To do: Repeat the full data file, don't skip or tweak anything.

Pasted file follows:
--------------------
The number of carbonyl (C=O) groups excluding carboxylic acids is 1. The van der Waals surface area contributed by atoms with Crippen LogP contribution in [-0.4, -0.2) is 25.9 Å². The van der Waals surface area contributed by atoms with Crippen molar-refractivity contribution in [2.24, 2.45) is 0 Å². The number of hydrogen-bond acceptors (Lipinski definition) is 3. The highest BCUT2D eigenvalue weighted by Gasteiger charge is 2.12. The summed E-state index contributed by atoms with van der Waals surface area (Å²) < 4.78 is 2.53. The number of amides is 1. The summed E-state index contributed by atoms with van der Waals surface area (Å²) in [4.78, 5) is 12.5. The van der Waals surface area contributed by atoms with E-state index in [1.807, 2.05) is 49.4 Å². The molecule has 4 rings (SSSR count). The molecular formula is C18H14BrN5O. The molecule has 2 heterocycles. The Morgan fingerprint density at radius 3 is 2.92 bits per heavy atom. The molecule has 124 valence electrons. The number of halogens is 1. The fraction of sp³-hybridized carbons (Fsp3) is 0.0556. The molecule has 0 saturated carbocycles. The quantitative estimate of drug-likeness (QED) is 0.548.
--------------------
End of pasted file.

The number of carbonyl (C=O) groups excluding carboxylic acids is 1. The van der Waals surface area contributed by atoms with Crippen LogP contribution in [-0.4, -0.2) is 25.9 Å². The van der Waals surface area contributed by atoms with Crippen molar-refractivity contribution in [2.24, 2.45) is 0 Å². The number of hydrogen-bond acceptors (Lipinski definition) is 3. The highest BCUT2D eigenvalue weighted by Gasteiger charge is 2.12. The summed E-state index contributed by atoms with van der Waals surface area (Å²) < 4.78 is 2.53. The number of amides is 1. The summed E-state index contributed by atoms with van der Waals surface area (Å²) in [4.78, 5) is 12.5. The van der Waals surface area contributed by atoms with E-state index in [1.807, 2.05) is 49.4 Å². The molecule has 4 rings (SSSR count). The molecular formula is C18H14BrN5O. The molecule has 2 heterocycles. The Morgan fingerprint density at radius 3 is 2.92 bits per heavy atom. The molecule has 124 valence electrons. The number of halogens is 1. The fraction of sp³-hybridized carbons (Fsp3) is 0.0556. The molecule has 0 saturated carbocycles. The quantitative estimate of drug-likeness (QED) is 0.548.